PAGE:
By Susan Leigh
Divorce is an all too familiar part of modern-day life, but that unfortunate reality doesn't make it any less distressing when it happens to you. No one gets married anticipating their relationship will end in divorce and the breakdown of a relationship can be tough on all concerned. Getting divorced can, for a time, significantly affect your mental health.
For some people their divorce may have been gradually gaining momentum for quite a time. Lack of common ground, disinterest, boredom plus an increased lack of respect may have meant that the couple have simply been sharing the same roof, but little else. Then there are those who may have felt that their relationship was fine until a request to divorce hit them like a bolt out of the blue; shocking, devastating and completely unexpected.
Yes, living together requires hard work, compromise and open channels of communication in which to discuss irritations and disagreements, hopefully then arriving at a better understanding. If that doesn't happen, perhaps for many valid reasons like work, children, feeling stressed or too tired, it can be all too easy to slip into an auto-pilot existence, going through routine daily activities, collapsing into bed at night and then repeating it all again the next day. Sound familiar?
But living like that brings its own stresses and pressures, which can ultimately impact on our relationship and our mental health. If we increasingly feel invisible, less important than everyone else, stressed, with little time, money or energy to do what we want or would like to do it can introduce a frumpy, unattractive, boring mindset, where we almost stand back from engaging fully in life. We may not even recognise ourselves in our early wedding photographs: whatever happened to that person?
How many of us start our marriage with the mantra, start as you mean to go on? But, as the honeymoon phase wears off it's often replaced by everyday reality, with relationship growing pains often being experienced; little doubts, uncertainties and criticisms may be forthcoming. The weary 'why don't you?', 'I wish you wouldn't', the raised eyebrow or sigh may be signs that our partner has become somewhat exasperated by our quirky habits or behaviours.
We may be able to work through tensions, talk them out, but for some people receiving criticism or rejection from someone they love can be the ultimate rejection, where they feel obliged to try harder, be better, improve and do more. And if that doesn't have the desired effect where do they go from there? It's often a massive blow to their confidence and self-esteem as they see themselves heading for divorce!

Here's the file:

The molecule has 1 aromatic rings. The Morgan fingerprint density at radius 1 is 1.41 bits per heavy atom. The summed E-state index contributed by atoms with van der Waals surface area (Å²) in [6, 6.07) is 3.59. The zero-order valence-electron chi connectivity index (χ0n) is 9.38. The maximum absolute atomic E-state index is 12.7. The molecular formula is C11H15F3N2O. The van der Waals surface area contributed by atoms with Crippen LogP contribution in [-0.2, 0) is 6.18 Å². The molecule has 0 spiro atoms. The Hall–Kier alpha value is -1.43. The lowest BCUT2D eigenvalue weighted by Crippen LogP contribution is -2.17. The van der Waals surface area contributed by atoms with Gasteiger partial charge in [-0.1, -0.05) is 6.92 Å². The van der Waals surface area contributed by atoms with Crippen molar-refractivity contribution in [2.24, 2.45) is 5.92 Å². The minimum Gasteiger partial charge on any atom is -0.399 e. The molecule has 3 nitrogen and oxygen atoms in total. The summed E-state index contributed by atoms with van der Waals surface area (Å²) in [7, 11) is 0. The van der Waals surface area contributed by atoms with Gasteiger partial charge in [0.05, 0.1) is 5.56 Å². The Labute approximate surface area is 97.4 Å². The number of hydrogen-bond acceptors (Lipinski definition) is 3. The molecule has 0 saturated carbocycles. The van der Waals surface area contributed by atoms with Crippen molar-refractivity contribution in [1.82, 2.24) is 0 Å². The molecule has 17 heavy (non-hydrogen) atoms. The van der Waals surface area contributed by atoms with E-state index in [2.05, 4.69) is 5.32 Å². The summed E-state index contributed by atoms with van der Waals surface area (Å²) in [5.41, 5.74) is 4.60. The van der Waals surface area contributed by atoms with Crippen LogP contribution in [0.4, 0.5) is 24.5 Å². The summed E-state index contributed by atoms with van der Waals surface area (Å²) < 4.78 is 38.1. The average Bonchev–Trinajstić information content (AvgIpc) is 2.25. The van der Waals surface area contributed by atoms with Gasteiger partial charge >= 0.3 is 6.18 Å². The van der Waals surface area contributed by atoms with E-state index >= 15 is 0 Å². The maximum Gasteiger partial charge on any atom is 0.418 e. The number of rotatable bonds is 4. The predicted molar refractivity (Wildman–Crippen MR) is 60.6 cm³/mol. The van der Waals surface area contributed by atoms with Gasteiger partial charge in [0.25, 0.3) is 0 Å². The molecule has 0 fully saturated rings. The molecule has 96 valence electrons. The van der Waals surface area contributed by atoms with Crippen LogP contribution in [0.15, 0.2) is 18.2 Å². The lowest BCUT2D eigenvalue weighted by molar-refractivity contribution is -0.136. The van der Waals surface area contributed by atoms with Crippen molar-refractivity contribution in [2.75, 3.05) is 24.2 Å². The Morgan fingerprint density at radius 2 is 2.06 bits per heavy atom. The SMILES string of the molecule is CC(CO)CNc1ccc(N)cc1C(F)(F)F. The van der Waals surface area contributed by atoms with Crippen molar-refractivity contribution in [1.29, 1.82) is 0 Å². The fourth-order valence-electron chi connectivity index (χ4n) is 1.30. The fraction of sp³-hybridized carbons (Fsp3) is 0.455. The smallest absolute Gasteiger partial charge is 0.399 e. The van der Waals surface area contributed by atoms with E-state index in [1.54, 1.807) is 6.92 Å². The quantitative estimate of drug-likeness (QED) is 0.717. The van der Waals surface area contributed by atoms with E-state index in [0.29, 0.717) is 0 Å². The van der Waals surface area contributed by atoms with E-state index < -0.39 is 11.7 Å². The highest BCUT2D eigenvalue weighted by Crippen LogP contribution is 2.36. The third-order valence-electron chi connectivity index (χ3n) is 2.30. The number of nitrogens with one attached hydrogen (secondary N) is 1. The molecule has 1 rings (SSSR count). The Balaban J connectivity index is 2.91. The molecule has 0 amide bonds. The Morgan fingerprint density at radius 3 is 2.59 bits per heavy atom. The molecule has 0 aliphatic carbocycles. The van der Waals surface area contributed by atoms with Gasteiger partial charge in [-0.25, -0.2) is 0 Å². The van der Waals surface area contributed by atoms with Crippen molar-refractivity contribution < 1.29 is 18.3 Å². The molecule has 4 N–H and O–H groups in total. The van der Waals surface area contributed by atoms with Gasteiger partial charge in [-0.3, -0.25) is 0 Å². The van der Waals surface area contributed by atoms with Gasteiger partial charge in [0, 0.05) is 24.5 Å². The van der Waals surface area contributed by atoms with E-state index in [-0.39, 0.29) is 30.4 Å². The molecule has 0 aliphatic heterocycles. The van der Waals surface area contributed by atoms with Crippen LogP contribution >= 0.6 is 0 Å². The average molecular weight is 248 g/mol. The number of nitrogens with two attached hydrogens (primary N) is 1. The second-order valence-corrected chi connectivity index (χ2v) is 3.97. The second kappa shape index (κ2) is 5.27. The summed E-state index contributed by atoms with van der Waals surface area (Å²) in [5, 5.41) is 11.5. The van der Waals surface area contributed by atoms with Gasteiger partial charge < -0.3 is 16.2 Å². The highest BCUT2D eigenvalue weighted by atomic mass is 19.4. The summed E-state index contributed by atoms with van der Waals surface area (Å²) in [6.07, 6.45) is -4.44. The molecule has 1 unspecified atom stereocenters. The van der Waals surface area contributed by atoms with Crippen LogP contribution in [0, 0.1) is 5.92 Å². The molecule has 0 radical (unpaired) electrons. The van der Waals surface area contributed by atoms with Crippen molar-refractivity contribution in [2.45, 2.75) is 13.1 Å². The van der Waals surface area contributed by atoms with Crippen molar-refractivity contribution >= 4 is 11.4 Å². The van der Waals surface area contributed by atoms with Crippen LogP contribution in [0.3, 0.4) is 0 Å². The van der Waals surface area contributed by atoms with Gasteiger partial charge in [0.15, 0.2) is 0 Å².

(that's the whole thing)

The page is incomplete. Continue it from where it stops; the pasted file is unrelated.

People who've been living in a loveless or disapproving, highly critical relationship for a long time may well experience a significant erosion of their mental state; depression, low mood, sleeplessness, poor self-confidence and self-belief are not uncommon as a consequence.
Let's look at ways to support your mental health after your divorce;
- Share how you're feeling with a trusted friend or confidante. It's good to have an ally who's there to offer support and reassurance. Or your GP or spiritual adviser may be a valuable source of assistance. Equally, booking time with a therapist could be a positive way to unravel some of the negativity that's built up during the deterioration of your relationship and subsequent divorce.
- Accept that your ex partner now feels differently about you and the relationship, an opinion that's been shaped over time, encompassing many different experiences. Their opinion of you is simply their perspective. It doesn't define who you are. You both changed and grew apart over time, which lead to your divorce.
- It's often necessary to make quick decisions after a divorce, in particular concerning living arrangements, schooling and earning money. Try to avoid major, hasty decisions that could have long-term implications and instead maybe house share with a friend, aiming to keep things as familiar as possible at first. Allow some time to grieve, heal and consider what you'd like to do next, maybe starting by working part-time.
- Formulate ideas and plans for a positive future, no matter how far ahead that may feel. Yes, money may be tight, children may require your full attention, but try to schedule in windows of time for yourself, even if it's going for a walk, reading a book, phoning a friend for a chat, enrolling for an online course, or even dipping your toe in the water with a dating site.
- Be proactive. You may have lost your old circle of friends for a variety of reasons, so start to build a new group, more suited to your present set of circumstances. Other parents, neighbours, work colleagues, even online forums and social media may offer support, companionship and help in boosting your mood. Discovering that you're not alone, that others have had similar feelings and experiences from which they've recovered can offer invaluable comfort and reassurance.
As you move into this next stage of your life agree to be gentle with yourself, but also be receptive to new ideas, to things you may have never considered before. Open up your mindset to the possibilities of your new life post-divorce. You're not just moving forward, you're starting anew!
Susan Leigh, counsellor, hypnotherapist, relationship counsellor, writer & media contributor offers help with relationship issues, stress management, assertiveness and confidence. She works with individual clients, couples and provides corporate workshops and support. She's author of 3 books, 'Dealing with Stress, Managing its Impact', '101 Days of Inspiration #tipoftheday' and 'Dealing with Death, Coping with the Pain', all on Amazon & with easy to read sections, tips and ideas to help you feel more positive about your life.
To order a copy or for more information, help and free articles visit http://www.lifestyletherapy.net
Article Source: https://EzineArticles.com/expert/Susan_Leigh/399535